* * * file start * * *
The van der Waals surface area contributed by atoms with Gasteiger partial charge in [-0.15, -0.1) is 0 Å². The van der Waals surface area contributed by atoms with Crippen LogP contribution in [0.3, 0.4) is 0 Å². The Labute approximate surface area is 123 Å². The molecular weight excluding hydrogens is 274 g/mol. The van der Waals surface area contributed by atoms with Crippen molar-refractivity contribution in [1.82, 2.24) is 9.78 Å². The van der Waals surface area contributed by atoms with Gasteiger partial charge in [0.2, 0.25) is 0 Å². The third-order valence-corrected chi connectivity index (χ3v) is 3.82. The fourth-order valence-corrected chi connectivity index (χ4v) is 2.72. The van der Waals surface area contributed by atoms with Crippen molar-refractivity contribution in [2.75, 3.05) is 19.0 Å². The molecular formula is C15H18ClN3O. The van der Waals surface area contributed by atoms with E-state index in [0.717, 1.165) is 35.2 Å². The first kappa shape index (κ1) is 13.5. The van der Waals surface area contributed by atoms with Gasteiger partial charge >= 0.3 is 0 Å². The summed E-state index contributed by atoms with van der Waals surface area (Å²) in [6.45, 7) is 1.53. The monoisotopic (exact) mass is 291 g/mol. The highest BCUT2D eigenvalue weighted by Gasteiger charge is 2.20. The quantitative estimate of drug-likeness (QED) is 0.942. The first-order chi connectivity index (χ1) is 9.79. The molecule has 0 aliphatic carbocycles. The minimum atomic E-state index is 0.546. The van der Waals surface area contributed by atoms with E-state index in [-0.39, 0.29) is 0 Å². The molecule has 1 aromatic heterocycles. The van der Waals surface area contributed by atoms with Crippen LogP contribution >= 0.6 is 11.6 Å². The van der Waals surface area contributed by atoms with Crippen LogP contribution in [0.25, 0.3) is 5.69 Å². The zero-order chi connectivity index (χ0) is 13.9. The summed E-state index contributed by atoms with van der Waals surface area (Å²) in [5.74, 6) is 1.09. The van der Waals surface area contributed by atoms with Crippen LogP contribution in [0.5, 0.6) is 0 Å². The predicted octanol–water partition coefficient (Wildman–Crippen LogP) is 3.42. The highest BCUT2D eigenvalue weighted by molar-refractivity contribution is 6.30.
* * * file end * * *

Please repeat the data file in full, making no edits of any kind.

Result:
The van der Waals surface area contributed by atoms with Gasteiger partial charge in [-0.15, -0.1) is 0 Å². The van der Waals surface area contributed by atoms with Crippen LogP contribution in [0.3, 0.4) is 0 Å². The Labute approximate surface area is 123 Å². The molecular weight excluding hydrogens is 274 g/mol. The van der Waals surface area contributed by atoms with Crippen molar-refractivity contribution in [1.82, 2.24) is 9.78 Å². The van der Waals surface area contributed by atoms with Gasteiger partial charge in [0.2, 0.25) is 0 Å². The third-order valence-corrected chi connectivity index (χ3v) is 3.82. The fourth-order valence-corrected chi connectivity index (χ4v) is 2.72. The van der Waals surface area contributed by atoms with Crippen molar-refractivity contribution in [2.75, 3.05) is 19.0 Å². The molecular formula is C15H18ClN3O. The van der Waals surface area contributed by atoms with E-state index in [0.717, 1.165) is 35.2 Å². The first kappa shape index (κ1) is 13.5. The van der Waals surface area contributed by atoms with Gasteiger partial charge >= 0.3 is 0 Å². The summed E-state index contributed by atoms with van der Waals surface area (Å²) in [6.45, 7) is 1.53. The monoisotopic (exact) mass is 291 g/mol. The highest BCUT2D eigenvalue weighted by Gasteiger charge is 2.20. The quantitative estimate of drug-likeness (QED) is 0.942. The first-order chi connectivity index (χ1) is 9.79. The molecule has 0 aliphatic carbocycles. The minimum atomic E-state index is 0.546. The van der Waals surface area contributed by atoms with E-state index in [-0.39, 0.29) is 0 Å². The molecule has 1 aromatic heterocycles. The van der Waals surface area contributed by atoms with Crippen LogP contribution >= 0.6 is 11.6 Å². The van der Waals surface area contributed by atoms with Crippen LogP contribution in [0.25, 0.3) is 5.69 Å². The zero-order chi connectivity index (χ0) is 13.9. The summed E-state index contributed by atoms with van der Waals surface area (Å²) in [5.74, 6) is 1.09. The van der Waals surface area contributed by atoms with Crippen LogP contribution in [0.5, 0.6) is 0 Å². The predicted octanol–water partition coefficient (Wildman–Crippen LogP) is 3.42. The highest BCUT2D eigenvalue weighted by molar-refractivity contribution is 6.30.